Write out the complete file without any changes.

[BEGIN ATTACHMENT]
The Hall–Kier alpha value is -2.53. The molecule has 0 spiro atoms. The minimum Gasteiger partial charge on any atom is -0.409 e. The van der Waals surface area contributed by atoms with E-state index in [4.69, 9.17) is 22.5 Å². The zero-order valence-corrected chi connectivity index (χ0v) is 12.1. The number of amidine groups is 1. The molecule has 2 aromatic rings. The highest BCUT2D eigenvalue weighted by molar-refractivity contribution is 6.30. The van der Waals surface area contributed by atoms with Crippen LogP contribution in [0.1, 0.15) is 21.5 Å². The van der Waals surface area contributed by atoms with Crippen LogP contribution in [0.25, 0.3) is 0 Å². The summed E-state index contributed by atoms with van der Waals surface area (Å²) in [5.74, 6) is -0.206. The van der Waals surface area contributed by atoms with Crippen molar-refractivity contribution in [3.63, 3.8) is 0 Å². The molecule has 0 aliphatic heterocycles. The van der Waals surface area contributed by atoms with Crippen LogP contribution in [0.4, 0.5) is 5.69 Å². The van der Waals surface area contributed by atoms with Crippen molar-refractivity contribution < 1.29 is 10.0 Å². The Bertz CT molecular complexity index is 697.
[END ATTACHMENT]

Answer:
The Hall–Kier alpha value is -2.53. The molecule has 0 spiro atoms. The minimum Gasteiger partial charge on any atom is -0.409 e. The van der Waals surface area contributed by atoms with E-state index in [4.69, 9.17) is 22.5 Å². The zero-order valence-corrected chi connectivity index (χ0v) is 12.1. The number of amidine groups is 1. The molecule has 2 aromatic rings. The highest BCUT2D eigenvalue weighted by molar-refractivity contribution is 6.30. The van der Waals surface area contributed by atoms with Crippen LogP contribution in [0.1, 0.15) is 21.5 Å². The van der Waals surface area contributed by atoms with Crippen LogP contribution in [0.25, 0.3) is 0 Å². The summed E-state index contributed by atoms with van der Waals surface area (Å²) in [5.74, 6) is -0.206. The van der Waals surface area contributed by atoms with Crippen molar-refractivity contribution in [3.63, 3.8) is 0 Å². The molecule has 0 aliphatic heterocycles. The van der Waals surface area contributed by atoms with Crippen LogP contribution in [0.4, 0.5) is 5.69 Å². The van der Waals surface area contributed by atoms with Crippen molar-refractivity contribution < 1.29 is 10.0 Å². The Bertz CT molecular complexity index is 697.